Back home, the final races of the year were sweet and sour. My local race just 5km from my house was certainly a good one to begin ending the season on. Having stupidly missed the 15 man move that went in the first 20km, I had to bridge across the two-minute gap over to the head of the race, taking the road race lap record and some nice new record numbers along with the way. The chase was a very brutal 30-minute effort, and I was 90% empty by the time I had reached the breakaway. Thus, when 4 riders made a move with 4km remaining, I could not follow. I sat at the back of the breakaway for a breather and took the sprint for 5th, a nice result but it’s never nice when you know you have the legs for the win. The final two races of the year following that were less satisfying – 120km at 45kph (75 miles at 28mph) at the John Walker Cup, with good racing but no good result in the end there. The final of the year was another local classic road race, the Maldon CC RR round the windy open marsh lanes of Steeple, Southminster and Mayland. It started very well, with good sensations and the race was panning out perfectly. However, less than an hour in the wet and muddy corners through the fields got the better of me, and my front wheel slipped harshly causing a pretty raw crash. Luckily no broken bones or lasting injuries – just some heavy bruising on the upper leg and standard cases of road rash. Not the worst crash, but a tough way to end a tough year for sure.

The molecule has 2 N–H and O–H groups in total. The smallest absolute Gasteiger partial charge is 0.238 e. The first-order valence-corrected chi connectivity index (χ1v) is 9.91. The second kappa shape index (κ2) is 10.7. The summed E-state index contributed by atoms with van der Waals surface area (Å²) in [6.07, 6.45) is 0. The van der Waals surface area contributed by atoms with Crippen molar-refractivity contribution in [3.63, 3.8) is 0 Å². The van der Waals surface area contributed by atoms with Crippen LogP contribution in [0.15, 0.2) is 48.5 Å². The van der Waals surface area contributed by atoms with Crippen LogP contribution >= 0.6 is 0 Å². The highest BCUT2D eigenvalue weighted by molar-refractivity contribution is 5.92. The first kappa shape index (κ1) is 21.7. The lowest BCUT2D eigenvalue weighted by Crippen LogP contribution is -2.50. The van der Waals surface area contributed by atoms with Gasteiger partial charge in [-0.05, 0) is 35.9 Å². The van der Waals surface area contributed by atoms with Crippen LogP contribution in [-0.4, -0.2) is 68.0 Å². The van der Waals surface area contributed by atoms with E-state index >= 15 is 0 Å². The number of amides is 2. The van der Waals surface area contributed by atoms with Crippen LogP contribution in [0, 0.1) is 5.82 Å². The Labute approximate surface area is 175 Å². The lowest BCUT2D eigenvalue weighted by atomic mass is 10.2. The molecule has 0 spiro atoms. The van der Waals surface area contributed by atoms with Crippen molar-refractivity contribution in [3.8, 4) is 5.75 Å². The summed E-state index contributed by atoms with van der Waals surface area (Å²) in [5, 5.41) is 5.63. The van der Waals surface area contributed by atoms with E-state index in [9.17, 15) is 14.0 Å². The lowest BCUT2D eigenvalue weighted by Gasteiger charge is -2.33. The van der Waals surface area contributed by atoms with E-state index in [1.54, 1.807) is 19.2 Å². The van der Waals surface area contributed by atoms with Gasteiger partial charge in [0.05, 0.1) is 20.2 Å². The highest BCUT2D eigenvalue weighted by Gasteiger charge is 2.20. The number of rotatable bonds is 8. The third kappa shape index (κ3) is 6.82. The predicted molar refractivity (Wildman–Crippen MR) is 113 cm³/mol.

I’m now looking forward to a nice few weeks off the bike with circuit training, running and yoga before beginning a big winter of 2017 preparations on the roads of Norfolk, with the season re-starting in March with Neon Velo whilst also studying Environmental Geography and Climate Change at UEA in Norwich.

Thanks Neon-Velo and all of the sponsors for making 2016 such a positive and flowing year, I look forward to an even better 2017!